At an agricultural summit outside a cornfield in Adel, he admitted to the crowd: “In the neighborhoods where I live, the main livestock are squirrels.”

But somehow, he made a connection.

Beyond his high-minded, optimistic rhetoric, and beyond the fact that he was the only top Democratic contender who opposed the Iraq war before it began in 2003, he had something his rivals could not match: charisma.

He used that power to communicate, and he seized his party’s mantle as the agent for change.

Huckabee was a relative nobody when the race began. If folks knew him at all, it was as the fellow who had shed more than 100 pounds in the Arkansas governor’s mansion.

Among those who were well aware of him: critics from the pro-business, fiscally conservative wing of the Republican Party, who railed against the deals he made with Democrats on tax increases to keep his state’s budget in line.

In the post-“read-my-lips” era, the stench of past tax hikes would seem to doom any Republican presidential wannabe.

Likewise, some critics thought his gubernatorial record was on the losing side of the immigration debate — which became one of the most dominant talking points for every GOP presidential contender in Iowa. Critics, including Colorado Rep. Tom Tancredo, blasted his support of in-state college tuition breaks for the children of illegal immigrants.

But on both issues, taxes and immigration, Huckabee found inoculation.

Early on, he became one of the most outspoken advocates for the so-called “fair tax” movement, which calls for scrapping the federal income tax and replacing it with a national sales tax. Even Republicans might be split on the feasibility and fairness of the plan, but it gave him a chance to raise his voice against the dreaded Internal Revenue Service and brought one of Iowa’s more active political movements to his aid.

Immigration remained a potential Achilles’ heel for much of the year, but after he adopted a tough nine-point plan written by the founder of The Minuteman Project group, he appeased at least enough critics to blunt the single-issue opposition.

That meant that on the stump, he could focus on his strength: his folksy humor, his kindly underdog personality and his frequent claim of being a conservative but “not angry about it.”

In the fall, while rivals like former Massachusetts Gov. Mitt Romney and former New York City Mayor Rudolph Giuliani were ripping into one another’s hearts, Huckabee took aim at voters’ funny bones.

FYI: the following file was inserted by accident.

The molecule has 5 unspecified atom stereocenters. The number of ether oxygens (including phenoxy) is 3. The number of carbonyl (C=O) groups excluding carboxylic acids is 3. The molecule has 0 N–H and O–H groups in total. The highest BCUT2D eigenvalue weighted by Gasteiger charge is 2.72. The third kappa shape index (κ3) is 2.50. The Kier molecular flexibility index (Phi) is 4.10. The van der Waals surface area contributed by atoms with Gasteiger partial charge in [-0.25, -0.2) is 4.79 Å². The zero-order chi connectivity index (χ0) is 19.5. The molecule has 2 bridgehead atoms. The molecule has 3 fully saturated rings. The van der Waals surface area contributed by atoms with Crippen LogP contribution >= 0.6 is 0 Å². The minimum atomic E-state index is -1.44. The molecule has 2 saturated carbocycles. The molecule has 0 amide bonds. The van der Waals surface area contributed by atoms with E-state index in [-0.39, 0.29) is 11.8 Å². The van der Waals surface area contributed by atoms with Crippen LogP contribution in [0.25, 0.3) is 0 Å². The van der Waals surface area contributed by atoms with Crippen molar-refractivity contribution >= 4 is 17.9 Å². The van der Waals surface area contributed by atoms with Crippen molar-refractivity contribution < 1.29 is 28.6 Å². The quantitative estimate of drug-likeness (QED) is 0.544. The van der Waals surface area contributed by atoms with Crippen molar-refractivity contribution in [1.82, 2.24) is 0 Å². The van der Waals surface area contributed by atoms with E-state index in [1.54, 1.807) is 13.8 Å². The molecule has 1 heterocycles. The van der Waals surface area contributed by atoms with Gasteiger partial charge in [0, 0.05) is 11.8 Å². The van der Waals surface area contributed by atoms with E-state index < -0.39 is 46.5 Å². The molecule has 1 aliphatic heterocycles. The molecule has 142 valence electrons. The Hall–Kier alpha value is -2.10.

Most famously, at a CNN/YouTube debate in late November, when a viewer submitted a gotcha question — “What would Jesus do?” — to get him to reconcile his “pro-life” and pro-death-penalty positions, Huckabee quipped: “Jesus was too smart to ever run for public office.”

So beyond his appeal to the 40 percent of Iowa caucus goers who identify themselves as evangelical conservatives, beyond his populist appeals for bipartisanship when possible, he had something his rivals could not match: humor.

He used that power to communicate, and he seized his party’s mantle as the agent for change.

Make no mistake. The battle for Iowa was a nail-biter to the end.

There were times when both Huckabee and Obama looked like they might collapse under the weight of the movements they had created.

Obama gambled his nice-guy image in the closing weeks of the contest by taking his first direct jabs at both Clinton and former Sen. John Edwards of North Carolina.

Huckabee gambled his nice-guy image in the closing days by launching — and then immediately retracting — a tough attack ad against Romney.

The retraction came at a bizarre press conference where, for the first time, the media gaggle was loudly laughing at Huckabee instead of laughing with him.

Huckabee was ridiculed from coast to coast for making the ad and announcing he had a change of heart about negative campaigning, but then showing it to reporters anyway.

Some national observers thought the moment would begin a spectacular crash and burn. But, by happenstance, it got surprisingly smaller attention in Iowa, where the press conference took place.

Why? Eric Woolson, the man who spearheaded Huckabee’s Iowa campaign, was still laughing about that on Friday, as he hunkered in his downtown Des Moines office and memorabilia collector Olsen was dragging a giant campaign sign out to his minivan.

“I said if the national press is laughing at us … if the national press is so cynical about this, average Iowans are gonna be fine,” Woolson said. “The other thing I had done that day is, I had scheduled all my one-on-one (interviews) with my Des Moines TV and big Iowa media. So all of their stories were about them talking to the governor, not about, ‘Look at what a disaster this news conference was in the eyes of the national media.’ It was, ‘Wow, I spoke to the governor and I asked him these questions…’ ”

Was that part of some mastermind media strategy.

“Luck,” Woolson admits, conjuring some of the boss’ humor. “Even a blind hog finds an acorn now and then.”

(Contact M.E. Sprengelmeyer at sprengelmeyerm(at)shns.com.)